David HARRIS v. CITY OF FORT SMITH, et al.
This case involves the Arkansas Freedom of Information Act, Ark.Code Ann. §§ 25-19-101-109 (Repl.2002 & Supp.2003), hereafter referred to as “FOIA.” David Harris filed this FOIA action against the City of Fort Smith, Bill Harding (the city administrator), C. Ray Baker, Jr. (the mayor), and the members of the City's board of directors (the Board), contending that those defendants violated the FOIA when Harding engaged in a series of one-on-one conversations with individual Board members before he made a successful bid on real estate on behalf of the City at a public auction held in April 2002. The parties filed cross-motions for summary judgment based on facts that were essentially agreed. At the hearing on the cross-motions for summary judgment, appellant waived the remedy of rescission and limited his requested relief to an injunction prohibiting the City from engaging in such conduct in the future. The trial court entered judgment in favor of the City on its motion for summary judgment based on a holding that no FOIA violation occurred by the serial one-on-one conversations between Harding and the individual directors. We now hold that the serial conversations between Harding and the individual directors about a matter that involved a recommendation that the City submit a bid on the land constituted a “meeting” within the intent of the FOIA, for which the public was entitled to prior public notice. Thus, we reverse the decision by the trial court and remand the case for entry of a decree granting prospective injunctive relief and statutory attorney's fees pursuant to the FOIA.
On April 5, 2002, Fort Smith Deputy City Administrator Ray Gosack submitted a memorandum to his superior, city administrator Harding, as follows:
As you may know, Fort Biscuit Company located at Parker and South 5th Street has gone bankrupt. Its Fort Smith property is in foreclosure and will be sold by auction on April 18th.
The availability of this property presents an opportunity to correct a long-standing problem with the truck route through that part of downtown. The truck route currently makes two 90E turns and a stop in the vicinity of the federal and county courthouses. The loud noises from these truck movements have caused problems when the nearby courtrooms are in use.
Attached is a drawing which shows how Wheeler Ave. could be realigned into South 5th Street across the Fort Biscuit property. This is a very conceptual drawing and would need additional work if we proceed with the project. The realignment would help solve the truck route problem by reducing the turning and stopping/starting movements for trucks near the courtrooms. In order to construct this project, the city would have to acquire some of the Fort Biscuit property.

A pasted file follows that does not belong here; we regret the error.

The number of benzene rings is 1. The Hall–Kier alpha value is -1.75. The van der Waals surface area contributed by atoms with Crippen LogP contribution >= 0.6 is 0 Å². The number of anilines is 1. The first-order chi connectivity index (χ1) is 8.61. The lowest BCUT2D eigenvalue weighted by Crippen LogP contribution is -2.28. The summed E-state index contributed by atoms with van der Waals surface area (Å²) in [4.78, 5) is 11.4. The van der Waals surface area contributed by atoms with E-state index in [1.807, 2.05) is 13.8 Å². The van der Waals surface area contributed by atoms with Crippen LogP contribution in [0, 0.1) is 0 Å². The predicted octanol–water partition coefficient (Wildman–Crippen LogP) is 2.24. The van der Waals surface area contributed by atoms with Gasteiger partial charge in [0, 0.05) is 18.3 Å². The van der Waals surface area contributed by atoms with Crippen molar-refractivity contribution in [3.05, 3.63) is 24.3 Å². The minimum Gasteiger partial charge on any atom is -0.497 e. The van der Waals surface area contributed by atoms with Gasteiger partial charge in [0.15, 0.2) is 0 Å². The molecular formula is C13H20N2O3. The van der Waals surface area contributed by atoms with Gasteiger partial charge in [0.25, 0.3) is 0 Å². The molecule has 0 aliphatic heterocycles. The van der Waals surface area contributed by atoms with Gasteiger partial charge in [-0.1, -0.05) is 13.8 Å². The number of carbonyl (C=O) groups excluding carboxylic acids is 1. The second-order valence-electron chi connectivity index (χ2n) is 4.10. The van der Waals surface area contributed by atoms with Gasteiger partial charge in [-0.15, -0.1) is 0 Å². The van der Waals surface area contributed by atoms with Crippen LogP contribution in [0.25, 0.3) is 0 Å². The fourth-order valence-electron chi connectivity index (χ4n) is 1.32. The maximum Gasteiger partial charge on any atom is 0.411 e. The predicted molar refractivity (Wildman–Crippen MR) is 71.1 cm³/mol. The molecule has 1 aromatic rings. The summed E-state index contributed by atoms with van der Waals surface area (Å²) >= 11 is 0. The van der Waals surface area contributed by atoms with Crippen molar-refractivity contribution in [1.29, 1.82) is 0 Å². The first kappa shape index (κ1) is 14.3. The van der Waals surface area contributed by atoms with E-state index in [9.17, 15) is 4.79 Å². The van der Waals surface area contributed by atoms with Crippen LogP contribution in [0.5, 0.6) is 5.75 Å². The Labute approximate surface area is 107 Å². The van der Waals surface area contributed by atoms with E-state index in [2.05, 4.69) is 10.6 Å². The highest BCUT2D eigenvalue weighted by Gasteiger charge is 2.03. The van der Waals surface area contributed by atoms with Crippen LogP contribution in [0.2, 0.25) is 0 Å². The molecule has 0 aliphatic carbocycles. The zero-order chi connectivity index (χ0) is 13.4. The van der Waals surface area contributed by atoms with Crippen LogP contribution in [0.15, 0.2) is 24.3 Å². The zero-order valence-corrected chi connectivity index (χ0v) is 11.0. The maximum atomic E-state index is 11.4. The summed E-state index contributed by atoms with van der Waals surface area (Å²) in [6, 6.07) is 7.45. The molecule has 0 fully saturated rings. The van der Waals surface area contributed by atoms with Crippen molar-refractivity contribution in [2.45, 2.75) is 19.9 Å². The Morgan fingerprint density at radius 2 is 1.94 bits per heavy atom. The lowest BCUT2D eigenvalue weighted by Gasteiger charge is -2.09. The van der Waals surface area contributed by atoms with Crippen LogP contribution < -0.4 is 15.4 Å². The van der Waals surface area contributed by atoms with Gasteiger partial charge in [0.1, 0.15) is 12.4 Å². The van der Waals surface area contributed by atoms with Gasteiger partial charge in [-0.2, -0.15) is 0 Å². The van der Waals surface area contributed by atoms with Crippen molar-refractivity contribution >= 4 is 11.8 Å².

Acquisition of the Fort Biscuit property would be somewhat unusual. The property will be sold at an auction. We understand the bankruptcy trustee will take bids on each tract individually and on all tracts. The trustee will then determine which option produces the greatest amount of proceeds.
Acquiring this property through an auction creates some unusual challenges for the city.
Normally, we seek formal board approval, including an offer price, before acquiring property. If we obtain formal board approval for acquisition of the Fort Biscuit property, the city won't be able to competitively bid for the property since our maximum offer would be public information.
If the city bids, we'll also need to be prepared to bid for the purchase of all ---- tracts. The tracts not needed for the truck route project could be sold or used for another public purposes [sic].
If the city was the successful bidder on the project, the board would need to be prepared to publicly approve the acquisition shortly after the acquisition date. Backing out of the bid after the auction would be very difficult and unfair to the seller.
Our purpose now is to gauge the board's interest in pursuing acquisition of the Fort Biscuit property for realignment of the truck route. Given the number of tracts involved, the board might find it useful to visit the site.
If the board is interested, we'll need to have some appraisal work performed to determine how much the city should offer for the property. We would then informally review a maximum offer amount with the board. We'd want to have the board's concurrence on a maximum offer amount before participating in the auction.
We'll contact you in the next few days to gauge your interest in this project. If you have any questions or need more information, please call me at 784-2204.
Over the course of several days after Gosack's April 5, 2002 memorandum to Harding, Harding conducted a series of one-on-one conversations with the mayor and each member of the Board during which he explained the importance of the property to the City and the City's practice of not bidding more than fifteen percent above the appraised value of property. During those conversations, Harding asked each Board member if he or she was “comfortable” with that bidding range on the land. Each responded positively. The parties stipulated that Harding did not speak with more than one Board member in the same conversation and that he spoke with all of the members. The record reflects that process as revealed by the following memorandum, dated April 16, 2002, from Harding to the mayor and the members of the Board:
This Thursday morning, April 18th, the Fort Biscuit property will be auctioned off to the highest bidders. The real estate portion of the auction is due to start at 11:00 am. [sic] We were able to speak to each of you over the last several days and the unanimous response was to go forward with an attempt to purchase the property as a means to alleviate some of the major problems associated with the existing truck route.